Why Does My Dog... Try to Run Away?

Dog running away

What does it mean when your dog tries to bolt from you the very second a door opens? If a friend did that, by the third time you might check your breath. But your pup doesn't care about your breath. So why does he do that?

Sharon Crowell-Davis, DVM, DACVB, professor at the College of Veterinary Medicine at the University of Georgia, says your dog is likely telling you something about himself. “When dogs run off, it could mean they’re really not happy at home. It's not necessarily that they have a bad home life, but as a species, the majority of dogs are curious and want to be active and explore and discover,” she explains. “If you only take them out to potty and for a 10-minute walk, dogs may run off simply to seek activity and stimulation.”

Not All Dogs Run

Of course, not every dog is a runner. Some dogs within the same household can have very different reactions to an opportunity to run free. Dr. Crowell-Davis attributes this to a number of things, including variations in temperament. In the same way some people are homebodies, some dogs prefer the familiarity and comfort of home. Certain breeds also find their physique a barrier to becoming escape artists. Bulldogs, for instance, are unable to run fast and are not going to have much of an opportunity to take off, Dr. Crowell-Davis says. “But more likely it depends on early experience and how the dog is raised,” she adds. “Good socialization in puppies produces a puppy that is comfortable with the world and comfortable going out and exploring it.” Conversely, puppies living in a barren environment could become timid because of a lack of exposure to the world.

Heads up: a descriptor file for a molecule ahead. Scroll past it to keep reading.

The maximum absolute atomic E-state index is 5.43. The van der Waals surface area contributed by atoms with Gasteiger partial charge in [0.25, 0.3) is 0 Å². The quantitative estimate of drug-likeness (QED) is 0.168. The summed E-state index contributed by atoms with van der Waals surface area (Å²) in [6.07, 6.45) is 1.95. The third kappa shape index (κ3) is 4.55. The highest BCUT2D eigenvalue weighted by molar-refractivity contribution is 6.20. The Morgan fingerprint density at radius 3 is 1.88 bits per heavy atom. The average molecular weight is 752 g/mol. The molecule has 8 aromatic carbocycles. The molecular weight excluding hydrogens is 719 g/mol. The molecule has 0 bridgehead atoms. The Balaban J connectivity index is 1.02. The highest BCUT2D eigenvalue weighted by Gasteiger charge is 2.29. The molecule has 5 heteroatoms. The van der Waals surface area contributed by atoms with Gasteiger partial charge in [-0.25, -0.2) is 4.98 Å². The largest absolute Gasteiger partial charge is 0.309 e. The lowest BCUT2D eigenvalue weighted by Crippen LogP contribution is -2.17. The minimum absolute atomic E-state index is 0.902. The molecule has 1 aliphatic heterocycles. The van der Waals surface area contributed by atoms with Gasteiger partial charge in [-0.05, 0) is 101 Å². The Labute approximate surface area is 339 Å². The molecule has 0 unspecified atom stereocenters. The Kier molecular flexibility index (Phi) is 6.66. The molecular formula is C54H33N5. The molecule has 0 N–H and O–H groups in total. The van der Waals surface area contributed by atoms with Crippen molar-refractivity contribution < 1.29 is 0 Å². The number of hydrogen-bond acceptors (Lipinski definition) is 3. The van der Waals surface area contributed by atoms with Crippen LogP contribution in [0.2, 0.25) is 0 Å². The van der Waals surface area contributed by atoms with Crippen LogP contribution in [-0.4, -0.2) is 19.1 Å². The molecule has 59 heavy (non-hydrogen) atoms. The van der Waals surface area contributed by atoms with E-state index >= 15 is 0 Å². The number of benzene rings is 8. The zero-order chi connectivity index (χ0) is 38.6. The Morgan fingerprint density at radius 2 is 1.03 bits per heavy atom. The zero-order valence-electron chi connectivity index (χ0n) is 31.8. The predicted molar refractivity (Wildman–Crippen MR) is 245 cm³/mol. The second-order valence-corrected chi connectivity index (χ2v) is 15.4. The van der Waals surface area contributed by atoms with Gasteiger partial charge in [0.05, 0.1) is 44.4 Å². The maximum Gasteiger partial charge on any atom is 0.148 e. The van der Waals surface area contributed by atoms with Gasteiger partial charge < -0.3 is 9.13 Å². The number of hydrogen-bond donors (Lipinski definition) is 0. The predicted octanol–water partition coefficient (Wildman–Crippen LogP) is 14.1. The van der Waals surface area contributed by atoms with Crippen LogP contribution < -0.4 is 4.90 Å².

Spice It Up at Home

So how can you keep the normal adventure-seeking qualities in your pup from getting him into trouble? One way is to provide an appropriately fun home environment, Dr. Crowell-Davis suggests. Good long walks provide mental as well as physical exercise, and stimulating toys like puzzle food toys are going to improve your dog’s quality of life and, therefore, make him more interested in staying at home.

In addition to making home more attractive, Dr. Crowell-Davis stresses the importance of teaching your dog proper recalls. Getting your dog to come when called rather than running off is part of puppy socialization training, and even older dogs can learn to come when called, but it takes practice.


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